FDA Says 'Love' Isn't An Ingredient In Granola
ROBERT SIEGEL, HOST:
After the Food and Drug Administration inspected a Massachusetts bakery, they made some objections about allergens and cleanliness, proper precautions with bread dough and the listing of one particular ingredient in the granola.
JOHN GATES: The idea that we have to take the word love off of the ingredient list for our granola feels a little silly.
SIEGEL: Co-owner John Gates of Nashoba Brook Bakery of Concord.
GATES: We have to bring passion and love to what we do because we're making fresh bread and granola and pastry every day.
SIEGEL: But here's what the FDA said. Love is not a common or usual name of an ingredient and is considered to be intervening material because it is not part of the common or usual name of the ingredient. Can't argue with that, can you?
GATES: It sounds like a lawyer wrote that language. And I say that being one myself. Love actually ends up being a really important part of what we do.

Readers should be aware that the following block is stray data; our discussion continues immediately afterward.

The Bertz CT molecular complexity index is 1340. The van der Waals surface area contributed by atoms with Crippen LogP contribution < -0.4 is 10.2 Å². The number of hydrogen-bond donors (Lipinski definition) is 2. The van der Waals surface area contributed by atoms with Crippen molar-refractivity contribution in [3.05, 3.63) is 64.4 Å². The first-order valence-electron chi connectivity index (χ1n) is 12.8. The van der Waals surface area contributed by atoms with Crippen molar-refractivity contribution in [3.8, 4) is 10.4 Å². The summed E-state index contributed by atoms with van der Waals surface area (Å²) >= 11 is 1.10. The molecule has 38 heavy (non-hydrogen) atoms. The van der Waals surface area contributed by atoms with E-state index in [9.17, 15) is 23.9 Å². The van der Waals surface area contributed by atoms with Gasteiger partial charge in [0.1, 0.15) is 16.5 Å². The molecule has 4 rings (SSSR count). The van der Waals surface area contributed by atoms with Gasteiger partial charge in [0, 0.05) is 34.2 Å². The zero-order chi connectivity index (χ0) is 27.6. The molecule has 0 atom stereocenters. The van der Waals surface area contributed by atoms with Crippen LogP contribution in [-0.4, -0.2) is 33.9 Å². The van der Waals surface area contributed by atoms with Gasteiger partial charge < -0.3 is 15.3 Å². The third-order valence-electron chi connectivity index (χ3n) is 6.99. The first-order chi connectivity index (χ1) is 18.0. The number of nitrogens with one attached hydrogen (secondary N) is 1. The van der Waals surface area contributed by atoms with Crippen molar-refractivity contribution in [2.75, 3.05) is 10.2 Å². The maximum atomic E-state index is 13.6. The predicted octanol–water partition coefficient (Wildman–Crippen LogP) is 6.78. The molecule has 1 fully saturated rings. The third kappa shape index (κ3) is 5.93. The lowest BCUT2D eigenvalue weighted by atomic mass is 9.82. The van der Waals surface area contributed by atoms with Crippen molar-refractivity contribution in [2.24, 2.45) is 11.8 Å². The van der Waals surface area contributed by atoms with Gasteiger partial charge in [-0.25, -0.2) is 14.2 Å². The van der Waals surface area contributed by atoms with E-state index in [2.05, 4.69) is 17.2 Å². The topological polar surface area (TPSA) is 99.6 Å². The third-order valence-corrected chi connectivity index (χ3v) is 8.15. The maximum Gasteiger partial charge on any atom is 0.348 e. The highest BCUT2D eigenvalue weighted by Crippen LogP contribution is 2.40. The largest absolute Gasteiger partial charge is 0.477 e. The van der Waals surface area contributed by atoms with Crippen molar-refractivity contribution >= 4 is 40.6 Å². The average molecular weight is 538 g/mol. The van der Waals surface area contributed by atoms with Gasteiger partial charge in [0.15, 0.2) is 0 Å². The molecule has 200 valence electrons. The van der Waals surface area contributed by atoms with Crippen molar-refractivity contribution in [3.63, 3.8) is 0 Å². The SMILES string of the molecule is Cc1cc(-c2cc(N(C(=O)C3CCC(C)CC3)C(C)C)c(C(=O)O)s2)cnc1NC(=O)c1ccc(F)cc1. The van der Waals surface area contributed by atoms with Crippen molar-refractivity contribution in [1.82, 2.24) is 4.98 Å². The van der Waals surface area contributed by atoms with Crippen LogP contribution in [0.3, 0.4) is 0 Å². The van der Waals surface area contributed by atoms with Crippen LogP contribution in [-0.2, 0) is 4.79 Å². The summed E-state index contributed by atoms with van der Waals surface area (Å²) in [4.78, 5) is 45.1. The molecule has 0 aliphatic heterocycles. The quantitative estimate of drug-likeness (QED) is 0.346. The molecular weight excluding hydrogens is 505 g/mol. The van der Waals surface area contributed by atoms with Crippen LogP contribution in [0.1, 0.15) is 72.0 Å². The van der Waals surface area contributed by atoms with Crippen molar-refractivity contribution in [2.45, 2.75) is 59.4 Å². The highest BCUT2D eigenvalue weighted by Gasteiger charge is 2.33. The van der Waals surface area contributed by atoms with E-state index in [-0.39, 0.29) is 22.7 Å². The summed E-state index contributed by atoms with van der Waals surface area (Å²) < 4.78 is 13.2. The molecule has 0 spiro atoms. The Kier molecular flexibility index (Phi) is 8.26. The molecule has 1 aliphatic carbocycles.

SIEGEL: Were there any other emotions that went into this? Was there a touch of boredom on some days, as people made...
SIEGEL: ...The granola? Was that possibly an ingredient?
GATES: Listen. We will comply with everything that the FDA has asked us to do. And the only caveat is that we will ask for consideration where they might let us add love as a listed ingredient back into the granola label.
SIEGEL: Well, good luck with love as an accepted ingredient. Good luck with passion and care, if you try for those as well.
GATES: Thank you so much, appreciate your time.
SIEGEL: John Gates, who is CEO and co-owner of the Nashoba Brook Bakery in Concord, Mass. Transcript provided by NPR, Copyright NPR.